Developing out of my longstanding interest in physics and mathematics, I explore the interaction between the creative mind and robotic activity. To achieve this goal, I work in diverse media: drawing, painting, sculpture, video, installation, and interactive performances. I have invented numerous mark-making devices including sets of black and/or color pencils, pastels or brushes clamped together in a straight line, parallel and equally spaced, in a series of two to five hundred pieces. Since the implementation of this technique I used over 300,000 pencils, followed by poured paint and lasers, adding to the variety of mark-making on paper, canvas or metal placed directly on the ground. Not only the artist's hand, but my entire body is involved in a precisely choreographed dance movement.
The first concern of my work is the conceptual analysis of drawing as a process of inscribing bodily actions onto paper to communicate an idea or to fulfill an artistic intent. Beginning in 1974, through the agony of trying to find a new way of expressing myself, I intuitively picked up a fistful of pencils and started drawing. From that point on my artistic activity changed as a result of discovering a new way of drawing and realizing the inherent role devices play in the process. Through this collaboration between the human and the machine, I began to create large-scale multiple-line abstract drawings that resemble wave-like patterns, futuristic musical scores, or enormous computer chips. The drawings embody a strong three-dimensional feeling.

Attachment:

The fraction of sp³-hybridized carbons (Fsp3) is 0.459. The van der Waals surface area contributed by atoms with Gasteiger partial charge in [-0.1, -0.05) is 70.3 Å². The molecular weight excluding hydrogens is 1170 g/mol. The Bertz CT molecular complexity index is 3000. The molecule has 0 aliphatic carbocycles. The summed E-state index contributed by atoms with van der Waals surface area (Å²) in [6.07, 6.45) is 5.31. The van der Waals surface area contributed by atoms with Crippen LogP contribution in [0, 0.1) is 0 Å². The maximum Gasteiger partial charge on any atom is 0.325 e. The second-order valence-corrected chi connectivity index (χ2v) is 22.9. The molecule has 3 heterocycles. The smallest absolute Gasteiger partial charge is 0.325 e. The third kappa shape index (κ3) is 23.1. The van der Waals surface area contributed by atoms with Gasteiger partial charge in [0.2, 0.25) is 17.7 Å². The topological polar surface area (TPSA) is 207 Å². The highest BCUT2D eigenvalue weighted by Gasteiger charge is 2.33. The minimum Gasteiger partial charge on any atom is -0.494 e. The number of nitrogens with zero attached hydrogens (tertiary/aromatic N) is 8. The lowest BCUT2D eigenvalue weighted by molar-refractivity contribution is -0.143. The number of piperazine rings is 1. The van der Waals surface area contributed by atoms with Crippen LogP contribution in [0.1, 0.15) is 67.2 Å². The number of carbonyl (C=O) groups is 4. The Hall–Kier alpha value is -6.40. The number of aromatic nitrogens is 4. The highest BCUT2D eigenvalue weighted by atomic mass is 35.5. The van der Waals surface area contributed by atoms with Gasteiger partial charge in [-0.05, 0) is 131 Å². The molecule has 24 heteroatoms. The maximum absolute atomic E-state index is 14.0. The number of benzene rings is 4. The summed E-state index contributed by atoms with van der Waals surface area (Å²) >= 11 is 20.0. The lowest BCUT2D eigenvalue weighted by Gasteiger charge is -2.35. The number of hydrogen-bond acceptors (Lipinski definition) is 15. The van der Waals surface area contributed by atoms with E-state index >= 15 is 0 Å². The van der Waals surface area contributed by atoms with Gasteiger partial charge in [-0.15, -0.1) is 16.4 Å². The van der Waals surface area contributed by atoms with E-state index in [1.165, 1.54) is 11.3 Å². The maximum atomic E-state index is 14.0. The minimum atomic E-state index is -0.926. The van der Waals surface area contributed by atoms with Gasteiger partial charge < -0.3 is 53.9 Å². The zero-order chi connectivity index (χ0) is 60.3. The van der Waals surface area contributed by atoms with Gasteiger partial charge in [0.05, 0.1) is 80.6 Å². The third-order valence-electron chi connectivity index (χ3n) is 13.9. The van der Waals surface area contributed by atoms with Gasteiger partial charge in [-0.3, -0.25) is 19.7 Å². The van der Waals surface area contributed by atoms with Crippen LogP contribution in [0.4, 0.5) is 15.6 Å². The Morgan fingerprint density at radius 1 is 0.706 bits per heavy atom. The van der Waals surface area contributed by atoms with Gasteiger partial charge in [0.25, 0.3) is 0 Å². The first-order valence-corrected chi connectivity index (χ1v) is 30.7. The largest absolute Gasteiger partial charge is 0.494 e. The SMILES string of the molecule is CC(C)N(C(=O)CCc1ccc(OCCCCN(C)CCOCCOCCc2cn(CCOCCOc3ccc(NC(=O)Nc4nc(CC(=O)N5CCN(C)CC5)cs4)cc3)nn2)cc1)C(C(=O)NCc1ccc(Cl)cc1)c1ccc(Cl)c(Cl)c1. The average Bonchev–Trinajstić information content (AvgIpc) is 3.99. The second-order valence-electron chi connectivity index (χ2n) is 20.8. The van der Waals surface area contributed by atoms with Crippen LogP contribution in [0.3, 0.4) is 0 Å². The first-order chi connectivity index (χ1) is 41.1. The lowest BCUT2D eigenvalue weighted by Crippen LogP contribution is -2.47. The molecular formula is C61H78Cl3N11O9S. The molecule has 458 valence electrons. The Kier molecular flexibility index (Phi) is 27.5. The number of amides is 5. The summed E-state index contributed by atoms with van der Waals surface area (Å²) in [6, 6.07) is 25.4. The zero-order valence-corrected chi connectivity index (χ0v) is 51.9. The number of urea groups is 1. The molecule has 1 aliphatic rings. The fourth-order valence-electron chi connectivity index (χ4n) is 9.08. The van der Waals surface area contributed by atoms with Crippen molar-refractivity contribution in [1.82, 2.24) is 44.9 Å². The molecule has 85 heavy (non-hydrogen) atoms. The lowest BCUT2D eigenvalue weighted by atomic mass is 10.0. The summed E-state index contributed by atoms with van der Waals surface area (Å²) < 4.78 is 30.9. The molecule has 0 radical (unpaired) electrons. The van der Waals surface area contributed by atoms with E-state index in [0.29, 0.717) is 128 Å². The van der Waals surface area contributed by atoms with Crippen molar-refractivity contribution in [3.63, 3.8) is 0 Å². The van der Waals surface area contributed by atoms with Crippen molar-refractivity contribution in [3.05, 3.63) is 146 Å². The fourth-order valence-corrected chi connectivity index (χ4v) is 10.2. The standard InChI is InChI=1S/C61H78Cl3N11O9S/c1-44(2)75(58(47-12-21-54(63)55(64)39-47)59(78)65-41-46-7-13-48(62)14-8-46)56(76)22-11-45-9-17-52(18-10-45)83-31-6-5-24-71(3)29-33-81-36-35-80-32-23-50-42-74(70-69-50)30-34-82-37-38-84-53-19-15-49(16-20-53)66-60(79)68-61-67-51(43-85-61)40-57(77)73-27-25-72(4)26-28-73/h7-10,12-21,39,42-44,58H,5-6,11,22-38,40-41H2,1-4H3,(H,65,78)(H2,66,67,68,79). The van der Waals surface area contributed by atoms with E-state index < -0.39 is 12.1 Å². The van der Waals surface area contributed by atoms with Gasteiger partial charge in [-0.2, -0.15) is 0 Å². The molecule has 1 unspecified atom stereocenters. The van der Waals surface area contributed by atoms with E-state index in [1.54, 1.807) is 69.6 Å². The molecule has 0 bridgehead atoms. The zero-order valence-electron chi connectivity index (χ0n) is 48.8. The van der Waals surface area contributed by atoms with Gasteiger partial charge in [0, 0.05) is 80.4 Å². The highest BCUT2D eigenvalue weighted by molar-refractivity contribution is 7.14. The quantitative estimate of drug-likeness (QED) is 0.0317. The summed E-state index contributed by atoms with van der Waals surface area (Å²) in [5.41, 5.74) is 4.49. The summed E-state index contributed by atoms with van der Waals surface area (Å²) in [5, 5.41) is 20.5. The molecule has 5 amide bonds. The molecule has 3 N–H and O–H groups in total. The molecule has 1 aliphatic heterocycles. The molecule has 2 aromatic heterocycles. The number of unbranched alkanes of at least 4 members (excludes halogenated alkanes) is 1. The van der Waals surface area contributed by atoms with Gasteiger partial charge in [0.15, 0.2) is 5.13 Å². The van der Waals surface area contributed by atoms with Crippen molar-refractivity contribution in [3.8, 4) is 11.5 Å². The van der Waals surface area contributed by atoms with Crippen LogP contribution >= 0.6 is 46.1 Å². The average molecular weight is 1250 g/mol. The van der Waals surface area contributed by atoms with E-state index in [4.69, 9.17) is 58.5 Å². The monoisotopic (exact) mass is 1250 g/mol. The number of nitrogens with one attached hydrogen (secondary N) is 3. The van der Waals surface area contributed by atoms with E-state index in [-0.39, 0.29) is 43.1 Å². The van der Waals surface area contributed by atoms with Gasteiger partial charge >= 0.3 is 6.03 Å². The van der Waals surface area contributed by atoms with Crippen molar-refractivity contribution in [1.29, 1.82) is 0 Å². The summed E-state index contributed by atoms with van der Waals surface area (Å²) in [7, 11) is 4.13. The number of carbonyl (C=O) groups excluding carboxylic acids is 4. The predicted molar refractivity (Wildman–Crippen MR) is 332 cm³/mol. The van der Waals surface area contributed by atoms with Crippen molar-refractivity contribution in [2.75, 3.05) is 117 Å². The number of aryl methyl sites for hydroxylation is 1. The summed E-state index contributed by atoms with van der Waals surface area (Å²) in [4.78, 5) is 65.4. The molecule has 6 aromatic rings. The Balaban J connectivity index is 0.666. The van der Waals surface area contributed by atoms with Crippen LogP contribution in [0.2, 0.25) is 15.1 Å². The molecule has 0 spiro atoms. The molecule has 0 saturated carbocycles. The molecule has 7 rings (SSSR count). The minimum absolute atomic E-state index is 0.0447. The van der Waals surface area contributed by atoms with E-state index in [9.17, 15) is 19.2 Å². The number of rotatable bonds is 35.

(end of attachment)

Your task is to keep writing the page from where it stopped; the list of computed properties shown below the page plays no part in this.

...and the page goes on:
My work aims to provide a context for dialogue between the artist and the viewer through technology, a context which I believe to be specific to the 21" century. What started as groups of fifteen pencils controlled by my hand is at present time nine hundred pencils manipulated by a combination of computer and robotic technologies. This process has allowed me to create both outside the boundaries of my physical being and outside the traditional boundaries between myself as an artist and the viewer, who I hope to immerse in the process as well. Through the interaction between the artist and viewers we create a new kind of work as equal participants in a "visual democracy" that is supported by the emerging technologies of today.
It is worth noting that as our technologies continue to develop I will continue to include them in my process, especially now that we are on the cusp of exciting advances that thirty years ago seemed possible only in the world science fiction. Very recently scientists have been able to implant computer chips directly to the brain to record thoughts and ideas. It's my great ambition to be included in this research as an artist which, in my view, is the natural extension to my work thus far.